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Friday, December 9, 2011

Comfort in a cold world

A good friend gave me some beautiful red socks the other day ...

... warm cheerful red socks, dropped into a cold spot in my life. You see, my sister is ill right now, and my heart and mind are consumed with worries for her and her family. My friend knew my distress, and she gave me the socks to let me know I was not alone, that she was thinking of me and my sister and wishing us both well. This wonderful unexpected gift set me thinking ...

The world is often a difficult place, with harsh events and seemingly overwhelming challenges; and perhaps no group of people feels this more constantly than those who are dealing with autism. As I was lying in bed early this morning (not sleeping and realizing that I wasn't going to get back to sleep), a story about Adam came into my head. I think it fits, so here it is:

At the time of this story, Adam was in high school. It was springtime, and he was not feeling well because of his allergies. Still, he got up each morning and went to school and did his best. One day, while he was doing some language work with his EA (unscrambling sentences and drawing out their meaning), he seemed stressed and distressed. Then on the side of his paper, he started to add some extra details:

... first this small sad face in the bottom corner ...

... then a whole pageful of sad faces (with one happy face added to emphasize the contrast between how he wanted to feel and how he did feel) .....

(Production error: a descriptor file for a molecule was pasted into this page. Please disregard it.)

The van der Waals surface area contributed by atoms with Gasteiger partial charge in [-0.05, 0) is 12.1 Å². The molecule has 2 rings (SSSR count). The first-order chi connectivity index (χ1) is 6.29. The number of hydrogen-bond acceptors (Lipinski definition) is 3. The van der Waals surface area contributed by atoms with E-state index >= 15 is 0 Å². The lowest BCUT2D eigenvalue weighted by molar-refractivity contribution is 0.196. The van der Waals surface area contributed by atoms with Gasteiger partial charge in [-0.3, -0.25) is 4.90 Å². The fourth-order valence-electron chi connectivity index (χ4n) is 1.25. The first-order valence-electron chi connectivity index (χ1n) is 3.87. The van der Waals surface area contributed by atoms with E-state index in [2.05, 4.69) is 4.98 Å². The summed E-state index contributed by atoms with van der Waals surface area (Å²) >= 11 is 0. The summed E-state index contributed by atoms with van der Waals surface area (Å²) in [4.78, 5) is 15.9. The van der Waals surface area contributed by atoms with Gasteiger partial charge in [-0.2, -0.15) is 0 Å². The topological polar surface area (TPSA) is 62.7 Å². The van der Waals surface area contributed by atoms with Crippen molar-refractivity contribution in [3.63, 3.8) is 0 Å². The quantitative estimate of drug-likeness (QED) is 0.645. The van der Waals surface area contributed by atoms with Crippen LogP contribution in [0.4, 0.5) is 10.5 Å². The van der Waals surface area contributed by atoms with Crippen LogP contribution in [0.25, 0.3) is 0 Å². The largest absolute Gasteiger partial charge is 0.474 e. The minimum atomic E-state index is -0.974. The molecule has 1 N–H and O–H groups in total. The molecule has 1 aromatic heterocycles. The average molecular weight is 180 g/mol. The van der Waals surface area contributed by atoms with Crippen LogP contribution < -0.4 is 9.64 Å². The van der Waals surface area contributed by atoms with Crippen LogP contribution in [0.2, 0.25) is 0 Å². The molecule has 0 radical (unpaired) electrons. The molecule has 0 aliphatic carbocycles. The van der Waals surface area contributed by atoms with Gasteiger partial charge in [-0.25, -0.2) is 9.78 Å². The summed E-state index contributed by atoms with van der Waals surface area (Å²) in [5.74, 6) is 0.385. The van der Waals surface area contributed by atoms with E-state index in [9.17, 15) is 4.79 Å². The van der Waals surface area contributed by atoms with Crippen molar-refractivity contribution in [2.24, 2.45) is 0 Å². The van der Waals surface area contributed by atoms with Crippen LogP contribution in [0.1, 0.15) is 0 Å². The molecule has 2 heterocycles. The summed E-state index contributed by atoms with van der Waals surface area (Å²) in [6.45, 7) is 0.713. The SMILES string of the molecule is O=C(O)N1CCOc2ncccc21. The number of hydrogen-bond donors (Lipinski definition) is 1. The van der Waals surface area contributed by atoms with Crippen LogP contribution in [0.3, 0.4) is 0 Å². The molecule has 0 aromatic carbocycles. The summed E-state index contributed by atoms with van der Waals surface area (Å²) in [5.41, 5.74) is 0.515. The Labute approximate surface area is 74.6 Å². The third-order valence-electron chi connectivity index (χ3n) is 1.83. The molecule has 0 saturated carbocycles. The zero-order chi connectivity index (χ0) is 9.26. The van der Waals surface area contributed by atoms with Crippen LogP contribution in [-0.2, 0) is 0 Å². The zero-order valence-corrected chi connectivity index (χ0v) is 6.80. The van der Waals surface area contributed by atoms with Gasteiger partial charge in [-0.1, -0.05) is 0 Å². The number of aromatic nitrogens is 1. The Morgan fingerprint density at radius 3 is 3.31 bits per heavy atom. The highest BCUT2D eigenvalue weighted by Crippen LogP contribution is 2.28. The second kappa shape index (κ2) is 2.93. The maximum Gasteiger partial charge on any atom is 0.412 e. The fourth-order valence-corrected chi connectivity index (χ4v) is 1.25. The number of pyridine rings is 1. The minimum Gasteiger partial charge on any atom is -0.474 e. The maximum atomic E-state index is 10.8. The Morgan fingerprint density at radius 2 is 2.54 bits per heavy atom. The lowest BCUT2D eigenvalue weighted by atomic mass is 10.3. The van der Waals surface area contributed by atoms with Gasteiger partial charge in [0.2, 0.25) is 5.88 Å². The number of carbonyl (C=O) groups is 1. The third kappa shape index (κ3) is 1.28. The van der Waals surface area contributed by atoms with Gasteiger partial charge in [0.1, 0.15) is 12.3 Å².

It turned out that the night before, Adam had gone out with his mom to get the new Disney movie that he had been wanting to see. Disaster. It was not available in VHS format, instead it was one of the first movies that were only available in DVD. And a DVD was not okay ... it wasn't what Adam expected, and it was a change he couldn't deal with, especially in the spring season. They left the store with Adam in tears.

Next day at school, another "tangent" picture was added to the language work:

Adam wanted to share his happiness that his problem had been solved. We had drawn and written out a comic strip story for him about the change in movie format (from VHS to DVD) assuring him that the movie itself would still be the same. It was challenging, we had more tears, but in the end he tried it and it worked out.

The interesting thing about this story is that the purpose of Adam's communication with the faces was to share his feelings, not to ask for a solution. It was important to him that the school staff understand the source of his sadness and then his gladness. Communication, not for physical wants and needs, but instead a request for human understanding, kindness and compassion.

At the point of contact, therapy is more art than science - yes, you need to know what you're doing and why, but you also need to respond to the person who sits (or hops) in front of you ... you need to focus on the human connection first.  As therapists and educators, we are often poking at the "sore spots", dealing with the challenges and asking our clients/students to do things that are unfamiliar and difficult. Even so, the person with autism should look forward to seeing you, should run towards the door, not away to hide in the closet, when you ring the bell. Regardless of your therapy approach, the person who is the focus of that intervention should feel like you are red socks in their life, not an icy blast of sleet.

One of the things that helps all of us to go on through adversity, to get up in the morning and face another day, is the presence of caring friends ... someone to listen, share the hurt, find the laughter ... someone who lets us know that we're not standing sockless and alone in the snow.

I'm off to see my sister and her boys (little and big) this weekend .... although I haven't got the power to change the circumstances, I'm hoping to bring a pile of warm socks to push back the cold ...